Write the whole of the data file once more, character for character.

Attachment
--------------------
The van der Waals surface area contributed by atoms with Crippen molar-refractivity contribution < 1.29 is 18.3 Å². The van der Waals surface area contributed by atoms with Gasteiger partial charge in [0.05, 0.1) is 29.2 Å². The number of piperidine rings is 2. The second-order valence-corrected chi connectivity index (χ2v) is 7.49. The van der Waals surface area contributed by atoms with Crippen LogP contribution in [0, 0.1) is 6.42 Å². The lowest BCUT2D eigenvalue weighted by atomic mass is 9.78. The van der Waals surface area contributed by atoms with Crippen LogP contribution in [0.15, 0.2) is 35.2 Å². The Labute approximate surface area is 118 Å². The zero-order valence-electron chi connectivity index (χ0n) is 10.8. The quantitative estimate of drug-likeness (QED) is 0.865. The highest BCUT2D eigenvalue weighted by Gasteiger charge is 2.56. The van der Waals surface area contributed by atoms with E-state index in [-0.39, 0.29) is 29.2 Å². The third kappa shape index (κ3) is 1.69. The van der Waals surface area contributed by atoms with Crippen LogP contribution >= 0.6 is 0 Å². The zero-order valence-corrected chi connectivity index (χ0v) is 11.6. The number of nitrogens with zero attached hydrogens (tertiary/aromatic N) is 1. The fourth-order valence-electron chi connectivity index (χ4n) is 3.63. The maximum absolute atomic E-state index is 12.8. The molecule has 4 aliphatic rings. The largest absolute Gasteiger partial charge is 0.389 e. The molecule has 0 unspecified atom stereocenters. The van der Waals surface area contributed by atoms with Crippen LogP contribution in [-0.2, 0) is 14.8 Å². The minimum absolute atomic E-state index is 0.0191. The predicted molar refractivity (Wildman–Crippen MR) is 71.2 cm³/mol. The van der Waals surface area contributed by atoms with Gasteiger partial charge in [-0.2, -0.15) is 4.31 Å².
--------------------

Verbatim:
The van der Waals surface area contributed by atoms with Crippen molar-refractivity contribution < 1.29 is 18.3 Å². The van der Waals surface area contributed by atoms with Gasteiger partial charge in [0.05, 0.1) is 29.2 Å². The number of piperidine rings is 2. The second-order valence-corrected chi connectivity index (χ2v) is 7.49. The van der Waals surface area contributed by atoms with Crippen LogP contribution in [0, 0.1) is 6.42 Å². The lowest BCUT2D eigenvalue weighted by atomic mass is 9.78. The van der Waals surface area contributed by atoms with Crippen LogP contribution in [0.15, 0.2) is 35.2 Å². The Labute approximate surface area is 118 Å². The zero-order valence-electron chi connectivity index (χ0n) is 10.8. The quantitative estimate of drug-likeness (QED) is 0.865. The highest BCUT2D eigenvalue weighted by Gasteiger charge is 2.56. The van der Waals surface area contributed by atoms with E-state index in [-0.39, 0.29) is 29.2 Å². The third kappa shape index (κ3) is 1.69. The van der Waals surface area contributed by atoms with Crippen LogP contribution >= 0.6 is 0 Å². The zero-order valence-corrected chi connectivity index (χ0v) is 11.6. The number of nitrogens with zero attached hydrogens (tertiary/aromatic N) is 1. The fourth-order valence-electron chi connectivity index (χ4n) is 3.63. The maximum absolute atomic E-state index is 12.8. The molecule has 4 aliphatic rings. The largest absolute Gasteiger partial charge is 0.389 e. The molecule has 0 unspecified atom stereocenters. The van der Waals surface area contributed by atoms with Crippen LogP contribution in [-0.2, 0) is 14.8 Å². The minimum absolute atomic E-state index is 0.0191. The predicted molar refractivity (Wildman–Crippen MR) is 71.2 cm³/mol. The van der Waals surface area contributed by atoms with Gasteiger partial charge in [-0.2, -0.15) is 4.31 Å².